My only negative regarding this camara is that the lens can get dusty so it looks like you have orbs floating aroung, mind you on the other hand I dont think this is unique to this camara, it does seem to happen on others too.
The Fuji Finepix 202 is an entry level camera from Fuji (surprisingly enough), currently selling for around Â£100 typically. I bought mine since I wanted a relatively cheap but good quality digital camera, compatible with Apple iPhoto, and this came highly recommended by the man in the shop (Harry's Photo Digital - no idea if it was Harry himself who sold it :)) Unpacking the camera, you find it comes with all the usual extra bits and pieces you would expect - a set of batteries (dry, not rechargeable), a 16Mb XD memory card, a wrist strap, a USB cable and a few CDs with software on them. It also comes with a manual and a quick start guide, neither of which I ever even looked at. The camera itself appears solid and well made with a nice silver finish and a very responsive, tactile feel to the buttons, which all make a nice click to let you know they've been pressed properly. Nothing worse than buttons that leave you wondering if you pushed them hard enough or not.... After attaching the wrist strap, popping in the batteries and the memory card I went out taking pictures. The camera really is so easy to use that you'll never need to look at the instruction manual if all you want to do is take pictures. I know it can save video files, but I've never tried. Image quality is pretty good, but you'll definitely want to use the top quality setting for the most part, since it is only a 2 megapixel camera. The 16Mb card manages to hold about 24 pictures on that detail level, and obviously you could store more with a bigger card. The camera does have a zoom feature, of sorts. It's not a proper optical zoom, and doesn't work on the 2M resolution, only partially on 1M and only works fully on 0.3M. Something of a cheat, and somewhat redundant to me. I haven't installed any of the software for it, since I'm using it with my Apple iBook and iPhoto software. You just plug the camera in and it downloads the p
ictures for you - totally hassle free and totally reliable. I'd definitely recommend the camera to anyone who just wants a fairly cheap camera for taking simple pictures with. It's definitely not a serious photographic tool, but does a fine job of taking decent photos, it's very easy to set up and seems very well made. Think of it as the photographic equivalent of a Toyota Corolla....
The two things that drew me to the A202 were it's combination of resolution (2 Megapixels) and price, (£130 about 10 months ago). Almost a year later I'm pleased with the choice I made. The camera is nicely designed, looking like most 35mm cameras. The buttons are all well layed-out and I had no trouble operating the on screen menus. If I had one complaint about the camera, its that the buttons, and perhaps the case in general, seem a bit flimsy. Given the price I payed though I think this is acceptable with such a well rounded camera. The camera also doesnt come with a pouch of any kind, so you might want to buy one if you don't want it to get too scratched up in your pocket. The picture quality is excellent, especially for this price bracket. The camera comes with a 16Mb XD memory card, it'll store around 40 images on good quality and 30 or so on absolute best. Taking lower quality images obviously means you'll be able to cram more on. If you're taking the camera on a trip you might want to invest in a second, larger memory card so you don't run out of space and don't want to compromise on image quality. Beware that the XD memory cards are tiny, so they may easy to misplace. The camera runs off of two AA batteries, in the long run its much more economical to buy a recharger and some batteries to go with it. I found Ni-Mh ones give me excellent battery-life. The camera uses a USB cable to connect to your PC. I didn't bother installing any of the bundled software. If you're using Windows XP it simply picks the camera up as a temporary drive and you can drag the files off it and onto your machine, simple. Overall i think the A202 is an excellent choice for beginner and intermediate users. More experienced users might be dissapointed by its lack of features but its ease-of-use makes it a good option for those who have never used a digital camera before. As long as you look after it, the camera should last you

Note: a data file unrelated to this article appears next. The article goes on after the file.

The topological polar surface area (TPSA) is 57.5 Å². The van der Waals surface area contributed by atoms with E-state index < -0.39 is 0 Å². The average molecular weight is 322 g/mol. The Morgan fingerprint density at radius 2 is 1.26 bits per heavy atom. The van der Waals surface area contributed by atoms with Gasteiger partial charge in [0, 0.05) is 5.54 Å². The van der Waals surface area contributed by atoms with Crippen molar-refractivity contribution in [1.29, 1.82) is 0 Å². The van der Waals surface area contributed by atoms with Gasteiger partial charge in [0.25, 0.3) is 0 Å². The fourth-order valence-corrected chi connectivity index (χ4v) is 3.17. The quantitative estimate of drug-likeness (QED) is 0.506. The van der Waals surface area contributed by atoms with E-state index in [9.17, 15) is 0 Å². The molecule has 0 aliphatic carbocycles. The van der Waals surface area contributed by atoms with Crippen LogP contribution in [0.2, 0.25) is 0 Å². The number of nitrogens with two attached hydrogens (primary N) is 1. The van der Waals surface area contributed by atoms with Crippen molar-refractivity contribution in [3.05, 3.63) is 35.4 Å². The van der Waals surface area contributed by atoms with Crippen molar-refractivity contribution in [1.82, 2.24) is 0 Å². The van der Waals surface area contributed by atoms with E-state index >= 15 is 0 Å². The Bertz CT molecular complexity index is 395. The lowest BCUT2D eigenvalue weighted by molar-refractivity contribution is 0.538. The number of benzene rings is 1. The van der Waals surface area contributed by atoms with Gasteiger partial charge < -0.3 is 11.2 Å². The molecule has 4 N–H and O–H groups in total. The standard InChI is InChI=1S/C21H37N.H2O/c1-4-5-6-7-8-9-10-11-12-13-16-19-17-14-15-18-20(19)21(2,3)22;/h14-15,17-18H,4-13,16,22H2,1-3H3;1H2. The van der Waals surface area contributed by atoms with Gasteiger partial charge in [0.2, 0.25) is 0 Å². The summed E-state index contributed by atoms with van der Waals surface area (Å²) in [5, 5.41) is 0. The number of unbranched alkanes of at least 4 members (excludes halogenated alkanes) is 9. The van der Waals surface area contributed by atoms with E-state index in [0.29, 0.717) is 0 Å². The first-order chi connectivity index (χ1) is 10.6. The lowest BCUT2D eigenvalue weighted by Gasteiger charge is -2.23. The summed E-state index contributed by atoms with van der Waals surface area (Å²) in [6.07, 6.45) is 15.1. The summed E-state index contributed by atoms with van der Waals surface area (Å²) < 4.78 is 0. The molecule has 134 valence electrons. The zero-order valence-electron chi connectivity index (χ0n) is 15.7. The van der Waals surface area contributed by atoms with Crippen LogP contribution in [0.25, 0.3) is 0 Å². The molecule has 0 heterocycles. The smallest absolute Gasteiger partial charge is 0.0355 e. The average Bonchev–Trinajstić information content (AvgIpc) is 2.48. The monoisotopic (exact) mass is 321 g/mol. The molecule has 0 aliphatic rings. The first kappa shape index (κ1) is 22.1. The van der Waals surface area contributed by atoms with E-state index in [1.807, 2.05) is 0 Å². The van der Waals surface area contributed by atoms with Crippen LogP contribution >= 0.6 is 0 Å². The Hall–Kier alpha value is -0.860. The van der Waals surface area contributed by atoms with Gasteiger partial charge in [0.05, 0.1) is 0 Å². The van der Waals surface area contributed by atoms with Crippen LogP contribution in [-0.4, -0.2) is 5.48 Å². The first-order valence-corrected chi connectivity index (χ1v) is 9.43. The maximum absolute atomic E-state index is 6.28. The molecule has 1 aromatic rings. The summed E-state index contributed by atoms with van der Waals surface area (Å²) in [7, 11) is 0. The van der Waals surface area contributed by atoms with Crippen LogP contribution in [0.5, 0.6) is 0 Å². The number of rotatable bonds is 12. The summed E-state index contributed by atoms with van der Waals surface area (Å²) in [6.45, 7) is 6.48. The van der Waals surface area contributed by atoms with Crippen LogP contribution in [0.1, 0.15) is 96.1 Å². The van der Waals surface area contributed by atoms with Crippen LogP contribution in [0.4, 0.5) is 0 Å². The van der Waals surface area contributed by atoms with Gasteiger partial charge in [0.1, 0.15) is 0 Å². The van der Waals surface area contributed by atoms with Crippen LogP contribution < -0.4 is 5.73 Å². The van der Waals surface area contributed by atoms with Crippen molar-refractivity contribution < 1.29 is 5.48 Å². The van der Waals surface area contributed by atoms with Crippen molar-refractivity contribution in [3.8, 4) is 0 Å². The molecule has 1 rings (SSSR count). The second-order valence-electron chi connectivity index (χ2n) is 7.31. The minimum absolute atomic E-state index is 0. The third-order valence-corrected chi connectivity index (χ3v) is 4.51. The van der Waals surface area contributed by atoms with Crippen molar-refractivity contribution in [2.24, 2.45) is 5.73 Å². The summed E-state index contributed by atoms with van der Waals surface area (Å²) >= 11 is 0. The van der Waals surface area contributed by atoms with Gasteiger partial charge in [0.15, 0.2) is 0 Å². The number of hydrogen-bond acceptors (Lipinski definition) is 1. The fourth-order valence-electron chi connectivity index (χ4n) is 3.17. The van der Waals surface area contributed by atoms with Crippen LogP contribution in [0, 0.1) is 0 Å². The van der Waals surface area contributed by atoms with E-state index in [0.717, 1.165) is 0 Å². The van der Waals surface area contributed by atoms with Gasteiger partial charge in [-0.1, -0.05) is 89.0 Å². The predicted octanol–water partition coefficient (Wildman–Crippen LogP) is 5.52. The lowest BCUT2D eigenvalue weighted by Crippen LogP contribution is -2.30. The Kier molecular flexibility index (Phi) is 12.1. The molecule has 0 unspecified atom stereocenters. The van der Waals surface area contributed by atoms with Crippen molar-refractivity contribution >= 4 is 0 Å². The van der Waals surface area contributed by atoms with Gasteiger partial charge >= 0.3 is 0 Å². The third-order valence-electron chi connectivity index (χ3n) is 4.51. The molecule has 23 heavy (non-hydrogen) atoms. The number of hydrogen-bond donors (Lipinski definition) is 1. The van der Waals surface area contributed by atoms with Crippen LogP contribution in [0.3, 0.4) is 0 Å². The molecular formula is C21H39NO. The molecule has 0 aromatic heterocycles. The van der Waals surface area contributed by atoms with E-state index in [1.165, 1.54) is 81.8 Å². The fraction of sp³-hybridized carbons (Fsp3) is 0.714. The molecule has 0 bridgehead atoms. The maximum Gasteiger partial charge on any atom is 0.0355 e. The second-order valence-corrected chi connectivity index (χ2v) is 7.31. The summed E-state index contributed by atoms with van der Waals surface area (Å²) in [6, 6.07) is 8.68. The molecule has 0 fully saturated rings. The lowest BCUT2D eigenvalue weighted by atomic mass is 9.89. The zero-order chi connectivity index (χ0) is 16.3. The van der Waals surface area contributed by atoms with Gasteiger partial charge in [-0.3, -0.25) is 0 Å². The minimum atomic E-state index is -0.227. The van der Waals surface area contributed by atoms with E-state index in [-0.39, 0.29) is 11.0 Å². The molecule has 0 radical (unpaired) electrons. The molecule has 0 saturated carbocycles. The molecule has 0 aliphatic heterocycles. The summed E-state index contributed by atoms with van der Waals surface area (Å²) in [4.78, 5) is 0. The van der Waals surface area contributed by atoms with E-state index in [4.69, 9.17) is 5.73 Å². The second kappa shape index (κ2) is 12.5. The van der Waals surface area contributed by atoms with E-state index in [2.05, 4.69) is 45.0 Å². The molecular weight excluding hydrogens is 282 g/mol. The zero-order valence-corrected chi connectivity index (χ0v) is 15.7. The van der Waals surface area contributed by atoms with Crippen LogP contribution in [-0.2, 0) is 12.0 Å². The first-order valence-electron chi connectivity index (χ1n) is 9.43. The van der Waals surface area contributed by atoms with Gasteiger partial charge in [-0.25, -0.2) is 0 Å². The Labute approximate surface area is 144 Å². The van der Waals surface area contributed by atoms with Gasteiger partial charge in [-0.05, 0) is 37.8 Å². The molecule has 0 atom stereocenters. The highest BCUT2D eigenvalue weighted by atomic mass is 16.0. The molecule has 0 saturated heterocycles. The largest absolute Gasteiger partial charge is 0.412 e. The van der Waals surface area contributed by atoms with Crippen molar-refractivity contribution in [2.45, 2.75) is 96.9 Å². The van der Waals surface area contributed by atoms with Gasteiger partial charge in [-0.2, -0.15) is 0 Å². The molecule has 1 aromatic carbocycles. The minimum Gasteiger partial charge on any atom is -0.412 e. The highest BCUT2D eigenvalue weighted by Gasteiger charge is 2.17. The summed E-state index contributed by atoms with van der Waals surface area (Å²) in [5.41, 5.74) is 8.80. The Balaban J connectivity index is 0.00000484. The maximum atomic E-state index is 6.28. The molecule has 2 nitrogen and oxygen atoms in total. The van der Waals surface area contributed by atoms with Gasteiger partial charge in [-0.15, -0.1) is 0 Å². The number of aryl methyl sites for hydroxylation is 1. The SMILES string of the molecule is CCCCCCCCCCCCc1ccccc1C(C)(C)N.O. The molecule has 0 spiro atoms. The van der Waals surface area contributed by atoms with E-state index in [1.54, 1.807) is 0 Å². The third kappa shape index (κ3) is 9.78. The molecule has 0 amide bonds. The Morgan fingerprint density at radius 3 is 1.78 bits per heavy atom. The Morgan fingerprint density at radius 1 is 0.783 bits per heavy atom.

a long while and for its price its a bargain.
I bought this camera primarily to take pictures for my website and have been very pleased with the quality of them. Its a nice small size and has a great colour LCD screen. Its perhaps a little plasticy when compared with the likes of a Canon Ixus but then again it costs alot less too. The software supplied is also very easy to use. I would REALLY recommend a set of the high power rechargeable batteries and a fast charger if u intend to use the camera alot, as the LCD drains the batteries very quickly. Overall an excellent entry level digital camera, but get batteries and a charger too!